By John Semmens: Semi-News — A Satirical Look at Recent News
A stunned media was left speechless when President Barack Obama’s personal sales pitch on behalf of Chicago’s bid to host the 2016 Summer Games failed to sway the International Olympic Committee (IOC). Of the four contending bids, Chicago’s was the first to be rejected—giving it a last place finish in the event.
MSNBC’s Ed Schultz called the outcome “fishy.” “When the most persuasive man on the planet can’t sell a bunch of Eurostiffs on the benefits of a great city like Chicago, something ugly and obscene is going on,” Schultz opined. “One can only wonder if the racism fomented by right wing talk radio isn’t at work here.”
White House adviser David Axelrod blamed “dishonest backroom politics for rigging the decision. We thought it was all set. There’s no way we would’ve let the President and First Lady expose themselves to such an overtly public show if we didn’t think it was already a done deal. We’ve been double-crossed. We won’t forget.”
Axelrod said the Obama’s trip to Denmark to make the pitch wasn’t a total loss. “Anytime you can get a free trip to Europe it’s a plus,” he said. “It’s one of the perks that the Obama’s highly prize. It takes some of the sting out of the appearance of impotence in the sales effort.”
Appointed Senator Rowland Burris (D-Ill) blamed the failure on former president George Bush. “I wouldn’t be where I am today without absorbing the important political lesson that everything that has gone wrong for America in this century is Bush’s fault,” Burris asserted. The Senator dismissed the possibility that Chicago’s high murder rates could have been a factor as “most of these occur in venues that would not be frequented by the Olympic athletes, officials or sports fans.”
In an effort to offset the negative economic consequences to Chicago from the failed bid, the President promised he will direct that “stimulus” funds be used to “build the facilities that would have been required to host the games. Many Chicagoans have already made investments in anticipation of getting the games. We can’t leave them holding the bag. Nor need we forego the benefits from condemning property, tearing down buildings and erecting new structures just because the Olympics won’t be coming to Chicago.”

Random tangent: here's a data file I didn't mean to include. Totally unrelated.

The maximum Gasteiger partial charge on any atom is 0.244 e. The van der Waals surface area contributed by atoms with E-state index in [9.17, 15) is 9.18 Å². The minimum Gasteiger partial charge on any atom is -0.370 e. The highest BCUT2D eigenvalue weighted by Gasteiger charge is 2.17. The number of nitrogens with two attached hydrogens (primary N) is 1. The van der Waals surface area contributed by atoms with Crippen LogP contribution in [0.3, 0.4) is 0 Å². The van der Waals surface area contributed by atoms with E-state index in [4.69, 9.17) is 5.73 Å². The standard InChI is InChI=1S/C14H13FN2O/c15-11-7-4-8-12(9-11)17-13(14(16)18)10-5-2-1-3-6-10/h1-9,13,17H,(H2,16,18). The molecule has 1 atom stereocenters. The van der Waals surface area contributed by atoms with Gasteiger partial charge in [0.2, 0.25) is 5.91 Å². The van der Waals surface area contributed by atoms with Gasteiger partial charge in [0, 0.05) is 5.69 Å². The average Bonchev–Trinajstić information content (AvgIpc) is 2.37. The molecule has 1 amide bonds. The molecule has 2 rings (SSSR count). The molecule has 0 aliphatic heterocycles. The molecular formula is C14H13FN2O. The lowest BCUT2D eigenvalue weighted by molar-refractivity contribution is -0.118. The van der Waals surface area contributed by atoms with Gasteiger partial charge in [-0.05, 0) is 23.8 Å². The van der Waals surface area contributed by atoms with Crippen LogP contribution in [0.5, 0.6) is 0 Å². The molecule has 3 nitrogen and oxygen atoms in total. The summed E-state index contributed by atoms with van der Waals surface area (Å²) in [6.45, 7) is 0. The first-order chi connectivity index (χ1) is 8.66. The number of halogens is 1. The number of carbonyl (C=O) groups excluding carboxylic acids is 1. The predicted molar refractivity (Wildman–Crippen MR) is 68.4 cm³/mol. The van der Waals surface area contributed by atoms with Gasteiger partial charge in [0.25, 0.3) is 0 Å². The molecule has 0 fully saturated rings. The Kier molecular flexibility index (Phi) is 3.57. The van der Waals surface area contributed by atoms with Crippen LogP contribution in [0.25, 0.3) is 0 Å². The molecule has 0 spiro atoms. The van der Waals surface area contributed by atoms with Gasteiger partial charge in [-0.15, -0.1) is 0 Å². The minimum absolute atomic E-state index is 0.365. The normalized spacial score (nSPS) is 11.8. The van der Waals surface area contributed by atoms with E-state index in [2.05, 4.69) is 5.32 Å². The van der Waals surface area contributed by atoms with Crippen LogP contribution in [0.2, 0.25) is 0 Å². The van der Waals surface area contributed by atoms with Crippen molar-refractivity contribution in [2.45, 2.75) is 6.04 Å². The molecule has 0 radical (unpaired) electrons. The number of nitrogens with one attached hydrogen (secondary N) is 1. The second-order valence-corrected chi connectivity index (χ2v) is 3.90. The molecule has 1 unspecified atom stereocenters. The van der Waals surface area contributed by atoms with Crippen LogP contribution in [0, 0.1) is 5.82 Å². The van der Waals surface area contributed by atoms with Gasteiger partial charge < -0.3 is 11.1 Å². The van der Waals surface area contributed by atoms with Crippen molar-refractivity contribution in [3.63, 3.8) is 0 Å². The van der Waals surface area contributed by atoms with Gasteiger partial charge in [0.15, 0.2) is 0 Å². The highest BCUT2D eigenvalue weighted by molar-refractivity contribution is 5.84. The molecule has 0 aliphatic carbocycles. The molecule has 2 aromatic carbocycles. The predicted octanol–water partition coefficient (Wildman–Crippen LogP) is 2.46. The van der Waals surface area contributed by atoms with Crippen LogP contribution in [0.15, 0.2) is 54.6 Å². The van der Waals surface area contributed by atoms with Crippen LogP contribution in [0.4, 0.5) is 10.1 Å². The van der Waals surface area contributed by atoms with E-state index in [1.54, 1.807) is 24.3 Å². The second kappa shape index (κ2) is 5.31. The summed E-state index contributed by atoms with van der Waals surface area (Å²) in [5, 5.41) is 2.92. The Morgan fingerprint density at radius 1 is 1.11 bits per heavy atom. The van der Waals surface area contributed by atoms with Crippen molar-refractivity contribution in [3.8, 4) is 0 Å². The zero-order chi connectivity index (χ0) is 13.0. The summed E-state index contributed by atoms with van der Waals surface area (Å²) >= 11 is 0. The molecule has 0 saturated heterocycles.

Police Order Home Security System Dismantled
A retired policeman, Ralph Harvey, in the town of Saltash (United Kingdom) was ordered to take down the electrified wires he installed to protect his home from break-ins. Harvey constructed the system after burglars had stolen all his wife’s jewelry. Local police have been unable to solve the case or to prevent frequent episodes of vandalism against Harvey’s property.
Saltash Police spokesman, Andy Dunstan said that “While I’m not entirely unsympathetic, what with Mr. Harvey being a former policeman and all. But we can’t abide the risk to potential thieves from this fence.”
The electrified fence is only 12 volts—not enough to do serious harm, but sufficient to earn a miscreant an unpleasant jolt. It also has warning signs prominently displayed on all sides of the property.
“The signs don’t make it alright,” Dunstan said. “The sad fact is many criminals are not good readers. A growing number don’t even speak English. We can’t afford these unfortunates getting injured and suing the city for not protecting them from Mr. Harvey’s homemade trap. Our advice to homeowners is let the thieves take what they want. It’s safer all around that way.”
Kennedy Says Right Wing Opposition to President May Lead to Violence
Representative Patrick Kennedy (D-R.I.) warned of the dangers of “unconstrained opposition to the President’s policies.” “We don’t want to see a repeat of the 1960s when the same sort of vitriolic rhetoric led to the assassinations of my two uncles.” Kennedy urged we “put a damper on this type of rhetoric before we have cause to regret it.”
Kennedy said that the kind of vitriolic rhetoric he feels has gone too far includes “statements implying that the President’s health care bill will lead to rationing of care or that federal deficits will lead to bankruptcy or tax increases.”
“Just consider, the ‘Tea Party’ acronym stands for ‘Taxed Enough Already,’” Kennedy continued. “It’s not for these unelected rabble rousers to determine whether they are taxed enough. The Constitution gives congress the power to decide whether people are sufficiently taxed. This kind of open rebellion against duly constituted authority fosters the kind of disrespect for the government that could lead to violence. It must be stopped.”